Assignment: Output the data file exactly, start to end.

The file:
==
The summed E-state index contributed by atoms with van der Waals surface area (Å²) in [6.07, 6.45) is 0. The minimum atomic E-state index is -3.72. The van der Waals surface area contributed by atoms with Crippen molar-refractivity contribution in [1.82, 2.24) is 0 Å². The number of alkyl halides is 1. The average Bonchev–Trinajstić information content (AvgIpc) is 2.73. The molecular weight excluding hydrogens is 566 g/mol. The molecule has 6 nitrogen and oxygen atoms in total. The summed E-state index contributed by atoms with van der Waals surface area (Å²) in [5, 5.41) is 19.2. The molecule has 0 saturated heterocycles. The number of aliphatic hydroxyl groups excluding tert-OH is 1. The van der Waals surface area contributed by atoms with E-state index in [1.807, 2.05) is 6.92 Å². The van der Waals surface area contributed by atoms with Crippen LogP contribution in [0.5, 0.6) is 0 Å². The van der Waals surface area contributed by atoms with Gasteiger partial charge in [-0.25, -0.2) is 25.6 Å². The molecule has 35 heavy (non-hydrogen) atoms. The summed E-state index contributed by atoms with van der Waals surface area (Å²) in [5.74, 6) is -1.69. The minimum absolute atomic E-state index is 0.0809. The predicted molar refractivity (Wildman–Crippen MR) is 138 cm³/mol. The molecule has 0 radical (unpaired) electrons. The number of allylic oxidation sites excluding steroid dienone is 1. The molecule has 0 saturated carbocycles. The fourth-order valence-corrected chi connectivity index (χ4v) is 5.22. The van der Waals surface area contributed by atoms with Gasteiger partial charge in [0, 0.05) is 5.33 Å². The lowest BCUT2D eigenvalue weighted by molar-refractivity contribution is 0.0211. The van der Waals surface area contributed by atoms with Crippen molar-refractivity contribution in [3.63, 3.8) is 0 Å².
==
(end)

The summed E-state index contributed by atoms with van der Waals surface area (Å²) in [6.07, 6.45) is 0. The minimum atomic E-state index is -3.72. The van der Waals surface area contributed by atoms with Crippen molar-refractivity contribution in [1.82, 2.24) is 0 Å². The number of alkyl halides is 1. The average Bonchev–Trinajstić information content (AvgIpc) is 2.73. The molecular weight excluding hydrogens is 566 g/mol. The molecule has 6 nitrogen and oxygen atoms in total. The summed E-state index contributed by atoms with van der Waals surface area (Å²) in [5, 5.41) is 19.2. The molecule has 0 saturated heterocycles. The number of aliphatic hydroxyl groups excluding tert-OH is 1. The van der Waals surface area contributed by atoms with E-state index in [1.807, 2.05) is 6.92 Å². The van der Waals surface area contributed by atoms with Crippen LogP contribution in [0.5, 0.6) is 0 Å². The van der Waals surface area contributed by atoms with Gasteiger partial charge in [-0.25, -0.2) is 25.6 Å². The molecule has 35 heavy (non-hydrogen) atoms. The summed E-state index contributed by atoms with van der Waals surface area (Å²) in [5.74, 6) is -1.69. The minimum absolute atomic E-state index is 0.0809. The predicted molar refractivity (Wildman–Crippen MR) is 138 cm³/mol. The molecule has 0 radical (unpaired) electrons. The number of allylic oxidation sites excluding steroid dienone is 1. The molecule has 0 saturated carbocycles. The fourth-order valence-corrected chi connectivity index (χ4v) is 5.22. The van der Waals surface area contributed by atoms with Gasteiger partial charge in [0, 0.05) is 5.33 Å². The lowest BCUT2D eigenvalue weighted by molar-refractivity contribution is 0.0211. The van der Waals surface area contributed by atoms with Crippen molar-refractivity contribution in [3.63, 3.8) is 0 Å².